Over the years I’ve observed churches succumbing to the temptation to wrap the ordinary duties of life in the shiney foil wrapping paper of high theology. That seems to be the case with the Southern Baptist Convention.
The NPR website gleefully reports that a couple of weeks ago the SBC passed a resolution calling for governmental action to prevent future drilling disasters of the sort currently polluting the the Gulf of Mexico.
Here is the key portion of the Resolution: “We call on the governing authorities to act determinatively and with undeterred resolve to end this crisis; to fortify our coastal defenses; to ensure full corporate accountability for damages, clean-up, and restoration; to ensure that government and private industry are not again caught without planning for such possibilities; and to promote future energy policies based on prudence,
conservation, accountability, and safety.”
The sentiments are unobjectionable. Who is opposed to deteminative action, corporate accountability, and good energy policies?
But in what sense are these sensibilities uniquely Christian in character? Why do we need church conventions weighing in on issue or topics such as energy policy? What special charism does ecclesiastical leadership possess in the domain of government regulation of off shore drilling?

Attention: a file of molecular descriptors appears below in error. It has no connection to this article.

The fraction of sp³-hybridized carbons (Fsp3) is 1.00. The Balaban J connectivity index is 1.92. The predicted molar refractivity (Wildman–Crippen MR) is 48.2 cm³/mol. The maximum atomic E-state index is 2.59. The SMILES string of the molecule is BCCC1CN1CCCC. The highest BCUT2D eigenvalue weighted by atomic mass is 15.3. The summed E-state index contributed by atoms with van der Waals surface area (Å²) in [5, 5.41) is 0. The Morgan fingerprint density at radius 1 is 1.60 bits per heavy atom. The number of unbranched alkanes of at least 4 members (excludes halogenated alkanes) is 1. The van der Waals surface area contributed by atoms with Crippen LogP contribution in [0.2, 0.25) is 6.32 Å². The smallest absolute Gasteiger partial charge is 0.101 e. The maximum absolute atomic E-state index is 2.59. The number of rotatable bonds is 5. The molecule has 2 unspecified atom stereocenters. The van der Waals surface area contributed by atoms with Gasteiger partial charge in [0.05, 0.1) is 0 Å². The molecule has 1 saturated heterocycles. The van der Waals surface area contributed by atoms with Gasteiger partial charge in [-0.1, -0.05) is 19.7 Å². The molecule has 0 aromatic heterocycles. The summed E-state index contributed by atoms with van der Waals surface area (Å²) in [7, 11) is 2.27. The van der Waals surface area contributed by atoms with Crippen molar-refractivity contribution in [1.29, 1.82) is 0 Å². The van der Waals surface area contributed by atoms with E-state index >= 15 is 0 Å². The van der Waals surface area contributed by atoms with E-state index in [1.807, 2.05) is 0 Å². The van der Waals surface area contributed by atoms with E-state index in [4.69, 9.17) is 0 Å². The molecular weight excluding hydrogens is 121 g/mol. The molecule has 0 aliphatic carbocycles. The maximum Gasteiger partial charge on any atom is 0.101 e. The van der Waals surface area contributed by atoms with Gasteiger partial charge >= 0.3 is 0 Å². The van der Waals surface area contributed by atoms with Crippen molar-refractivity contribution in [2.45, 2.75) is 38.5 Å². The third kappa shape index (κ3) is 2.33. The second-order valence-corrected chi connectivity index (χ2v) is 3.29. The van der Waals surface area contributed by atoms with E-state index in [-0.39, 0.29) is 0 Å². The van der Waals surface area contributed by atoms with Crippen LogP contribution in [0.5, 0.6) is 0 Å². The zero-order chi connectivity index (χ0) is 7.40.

The churches possess a unique, revealed knowledge germane to the salvation of our souls. The churches also have a rich understanding of the moral vocation of the human person, which includes many aspects of our social existence. But, as the Body of Christ, the churches do not possess policy expertise. There is precious little in the Word of God that can guide our judgements about how to respond to the BP drilling disaster—not in the endeavor to limit damages, not in the job of assigning blame and accountability, not in the job of revising regulations and new policies.
Christian citizens have a duty to think clearly and responsibly about matters such as energy policy. Churches? I don’t think so.